H2: No cause for concern
Monday, 21 December 2009 03:52 by Therese Hart | Variety News Staff
DEIS: Contract workers not likely to cause a crime spike; migrants may
WITH more job opportunities expected in the wake of the military buildup on Guam, efforts are underway to recruit and train up to 5,000 workers from outlying islands. But at least, from prior experiences suggest that H2B workers would be responsible for little, if any, increase in crimes.
An assessment in the military’s draft impact statement claims a spike in crimes will come from an increase in migrants from the freely associated states.
The military blueprint for the enormous realignment plan further states there is no evidence that the transfer of 8,000 Marines from Okinawa will contribute to the crime spike, despite the indisputable record of rapes, fights and robberies that Okinawa residents have cited as one of the key reasons for insisting the military leave their prefecture.
According to the draft environmental impact statement, it is expected that a spike in the number of offenses and arrests would occur at the onset and for the duration of the construction component, especially considering that the overall social change at this time would be augmented by the relocation of the Marines to Guam.
H2 workers are subject to numerous employer regulations. In general, they appear to follow these rules, save money, and send it home. Any violations under legal jurisdiction could lead to their deportation and the loss of the opportunity to work on Guam.
The expected construction worker composition may also affect increase in crime, with H-2B workers having historically less of an impact than workers migrating from the outlying region.
In contrast, migration of workers from Micronesia, whether for direct construction work or to take new indirect jobs, have been associated with increased crime. Migrants from Chuuk, Palau, Pohnpei, Yap, Kosrae and the Marshall Islands, are disproportionately represented in Guam arrests, according to the most recent data.
Inquiries to the Guam Police Department, along with extensive research, failed to uncover quantitative crime data about Guam’s previous construction boom phases.
However, interviews with industry professionals that experienced Guam’s hotel construction boom of the late 1980s and early 1990s indicate that Guam did not experience significant increases in crime or social disorder.
Boom time crime
While the exact percentage of Guam’s population comprised of FAS residents for these years is not known, the numbers counted by the U.S. Census Bureau (2009) for 2008 suggests a percentage in the range of 11 percent to 15 percent. This compares with 33 percent of all arrestees on Guam for 2005 and 2006.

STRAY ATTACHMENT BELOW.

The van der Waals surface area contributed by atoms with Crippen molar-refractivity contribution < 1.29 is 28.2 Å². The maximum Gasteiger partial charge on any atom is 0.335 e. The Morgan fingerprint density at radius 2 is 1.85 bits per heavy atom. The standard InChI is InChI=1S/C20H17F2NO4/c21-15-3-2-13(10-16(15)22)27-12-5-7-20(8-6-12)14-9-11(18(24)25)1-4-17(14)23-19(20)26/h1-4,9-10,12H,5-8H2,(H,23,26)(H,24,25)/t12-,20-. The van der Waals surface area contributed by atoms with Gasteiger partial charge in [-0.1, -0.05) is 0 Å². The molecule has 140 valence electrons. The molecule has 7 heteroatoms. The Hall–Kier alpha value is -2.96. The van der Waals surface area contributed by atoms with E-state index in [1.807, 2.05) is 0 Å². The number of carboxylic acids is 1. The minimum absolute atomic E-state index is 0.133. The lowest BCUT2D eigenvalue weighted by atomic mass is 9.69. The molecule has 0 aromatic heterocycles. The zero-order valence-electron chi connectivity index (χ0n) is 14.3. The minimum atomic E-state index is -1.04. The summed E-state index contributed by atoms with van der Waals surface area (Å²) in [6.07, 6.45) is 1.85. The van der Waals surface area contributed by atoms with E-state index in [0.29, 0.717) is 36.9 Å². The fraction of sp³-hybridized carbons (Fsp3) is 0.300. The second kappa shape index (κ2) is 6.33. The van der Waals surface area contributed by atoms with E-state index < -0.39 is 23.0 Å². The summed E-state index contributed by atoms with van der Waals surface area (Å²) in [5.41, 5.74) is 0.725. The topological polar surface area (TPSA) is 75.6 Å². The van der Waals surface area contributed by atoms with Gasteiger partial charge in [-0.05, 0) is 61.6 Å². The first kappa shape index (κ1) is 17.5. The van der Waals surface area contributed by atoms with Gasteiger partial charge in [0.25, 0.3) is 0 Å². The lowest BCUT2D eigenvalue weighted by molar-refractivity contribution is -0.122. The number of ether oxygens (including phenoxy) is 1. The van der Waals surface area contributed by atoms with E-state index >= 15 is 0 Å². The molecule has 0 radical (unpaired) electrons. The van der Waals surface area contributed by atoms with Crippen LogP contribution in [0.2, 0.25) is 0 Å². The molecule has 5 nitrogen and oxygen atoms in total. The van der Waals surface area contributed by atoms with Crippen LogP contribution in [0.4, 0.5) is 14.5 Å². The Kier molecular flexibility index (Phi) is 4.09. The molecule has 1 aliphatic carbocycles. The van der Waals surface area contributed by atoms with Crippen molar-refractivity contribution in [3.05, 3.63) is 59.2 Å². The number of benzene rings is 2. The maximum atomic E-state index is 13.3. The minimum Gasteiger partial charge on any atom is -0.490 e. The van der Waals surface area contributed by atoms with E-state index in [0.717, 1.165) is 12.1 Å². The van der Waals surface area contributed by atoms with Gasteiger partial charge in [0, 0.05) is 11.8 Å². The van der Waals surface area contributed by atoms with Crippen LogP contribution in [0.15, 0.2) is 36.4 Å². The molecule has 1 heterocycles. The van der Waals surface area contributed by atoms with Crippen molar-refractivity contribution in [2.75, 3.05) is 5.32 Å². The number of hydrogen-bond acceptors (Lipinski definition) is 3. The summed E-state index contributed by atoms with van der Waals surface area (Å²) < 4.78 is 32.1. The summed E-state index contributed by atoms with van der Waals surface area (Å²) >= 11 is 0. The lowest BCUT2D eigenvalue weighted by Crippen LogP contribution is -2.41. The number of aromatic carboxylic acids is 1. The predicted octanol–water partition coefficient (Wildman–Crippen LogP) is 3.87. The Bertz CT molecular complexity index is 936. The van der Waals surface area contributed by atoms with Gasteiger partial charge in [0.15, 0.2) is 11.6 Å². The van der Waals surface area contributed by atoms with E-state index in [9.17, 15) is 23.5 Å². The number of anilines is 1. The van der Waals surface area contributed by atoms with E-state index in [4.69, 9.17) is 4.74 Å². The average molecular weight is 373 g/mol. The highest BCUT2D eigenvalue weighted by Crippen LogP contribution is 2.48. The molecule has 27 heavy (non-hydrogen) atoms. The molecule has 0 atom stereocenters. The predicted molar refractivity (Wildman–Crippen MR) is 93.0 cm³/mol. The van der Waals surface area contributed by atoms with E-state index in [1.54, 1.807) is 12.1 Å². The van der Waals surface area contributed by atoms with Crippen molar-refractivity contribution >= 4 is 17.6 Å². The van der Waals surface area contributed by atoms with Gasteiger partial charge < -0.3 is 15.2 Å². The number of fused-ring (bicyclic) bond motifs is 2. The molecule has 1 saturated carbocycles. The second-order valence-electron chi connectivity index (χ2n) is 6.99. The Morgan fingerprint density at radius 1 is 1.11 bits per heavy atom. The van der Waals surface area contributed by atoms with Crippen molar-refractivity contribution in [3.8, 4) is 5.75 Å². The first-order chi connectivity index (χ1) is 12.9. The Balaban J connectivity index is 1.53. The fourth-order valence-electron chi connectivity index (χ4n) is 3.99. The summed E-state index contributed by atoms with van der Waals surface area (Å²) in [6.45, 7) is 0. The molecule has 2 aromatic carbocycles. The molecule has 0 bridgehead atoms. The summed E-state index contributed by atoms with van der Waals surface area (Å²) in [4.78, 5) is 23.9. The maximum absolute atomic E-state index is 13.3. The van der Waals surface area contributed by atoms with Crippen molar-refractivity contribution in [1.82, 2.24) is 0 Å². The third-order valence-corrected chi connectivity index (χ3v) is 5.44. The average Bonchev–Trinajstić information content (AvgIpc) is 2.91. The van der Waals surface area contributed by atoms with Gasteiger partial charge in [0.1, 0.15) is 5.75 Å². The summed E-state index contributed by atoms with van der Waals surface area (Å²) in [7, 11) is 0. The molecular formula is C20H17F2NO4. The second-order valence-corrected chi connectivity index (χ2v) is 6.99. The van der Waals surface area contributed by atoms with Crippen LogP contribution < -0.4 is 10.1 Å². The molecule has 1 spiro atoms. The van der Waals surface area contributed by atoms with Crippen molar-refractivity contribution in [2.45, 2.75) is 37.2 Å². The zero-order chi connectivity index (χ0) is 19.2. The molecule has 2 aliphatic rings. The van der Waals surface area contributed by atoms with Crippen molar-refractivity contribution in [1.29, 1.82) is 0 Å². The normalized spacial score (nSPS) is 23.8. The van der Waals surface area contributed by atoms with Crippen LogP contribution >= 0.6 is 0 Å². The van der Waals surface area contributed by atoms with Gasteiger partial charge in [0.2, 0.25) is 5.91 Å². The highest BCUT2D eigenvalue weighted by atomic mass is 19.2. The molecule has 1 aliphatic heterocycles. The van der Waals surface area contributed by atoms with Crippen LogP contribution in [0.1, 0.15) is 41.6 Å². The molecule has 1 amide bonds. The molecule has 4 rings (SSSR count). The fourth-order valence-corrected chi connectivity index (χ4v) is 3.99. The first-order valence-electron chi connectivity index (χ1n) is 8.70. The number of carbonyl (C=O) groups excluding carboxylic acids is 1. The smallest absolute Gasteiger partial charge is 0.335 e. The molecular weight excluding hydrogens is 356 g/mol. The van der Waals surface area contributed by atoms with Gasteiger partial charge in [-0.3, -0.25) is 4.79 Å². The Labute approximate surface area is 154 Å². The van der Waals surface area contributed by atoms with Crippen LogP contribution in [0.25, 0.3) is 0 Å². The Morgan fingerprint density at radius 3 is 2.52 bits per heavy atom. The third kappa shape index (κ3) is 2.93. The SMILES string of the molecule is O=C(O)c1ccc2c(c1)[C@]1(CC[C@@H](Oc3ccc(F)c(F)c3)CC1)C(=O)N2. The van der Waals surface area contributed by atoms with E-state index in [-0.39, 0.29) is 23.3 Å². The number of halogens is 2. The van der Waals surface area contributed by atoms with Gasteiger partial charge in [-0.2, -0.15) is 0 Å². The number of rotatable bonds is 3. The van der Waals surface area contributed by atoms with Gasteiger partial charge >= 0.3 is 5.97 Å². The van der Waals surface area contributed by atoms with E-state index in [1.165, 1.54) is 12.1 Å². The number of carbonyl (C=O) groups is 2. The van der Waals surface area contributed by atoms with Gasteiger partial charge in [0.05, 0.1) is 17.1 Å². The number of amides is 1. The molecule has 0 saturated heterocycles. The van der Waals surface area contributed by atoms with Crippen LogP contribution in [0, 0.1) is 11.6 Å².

Notably, 2006 statistics show that arrests of migrants from the FSM were disproportionately high for serious crimes such as aggravated assault (44 percent), motor vehicle theft (43 percent) and murder (33 percent). However, actual numbers of the latter two crimes are low and therefore statistically less reliable (GPD 2008).
Arrests among the FSM community on Guam were disproportionately higher for lesser offenses such as assaults, vandalism, public drunkenness and liquor laws violations, including driving under the influence and disorderly conduct. Chuukese comprise 80 percent of indigent defendants currently in the court system.
The possibility of ethnic bias in arrest patterns must be acknowledged in reference to the above data. Furthermore, cultural differences affect arrest rates as well.
Moreover, recent arrest data on Guam does not indicate an offenders’ type of employment, so it is not possible to say whether construction workers in particular are more crime-prone than other types of workers.
Construction booms, the military impact report states, in general cause a variety of social disruptions. As areas are affected by rapid population growth and social changes, law enforcement, it continues, become more bureaucratic, impersonal, reliant on recordkeeping, stringent, and professional.
Residents, preoccupied with social change and its consequences, may note a large increase in crime as a result of the population growth and regard newcomers to Guam as largely responsible for the crime. The study suggests residents are also more likely to report crimes.
These new migrants not only come from depressed economies, but also often live by different value systems that may manifest in behavior that is acceptable in their culture but not on Guam.
For example, while educational requirements are nominal in FSM, not attending school is defined as truancy on Guam.
Micronesian gangs are also emerging as a problem, particularly among Chuukese and Chamorro youths engaging in fights and retaliation actions.
But, the draft impact statement emphasizes that migrants from the region coming to Guam may display a current propensity for higher crime rates could reflect cultural transitions to a more modern societal model and such behavior or statistics would not necessarily continue indefinitely.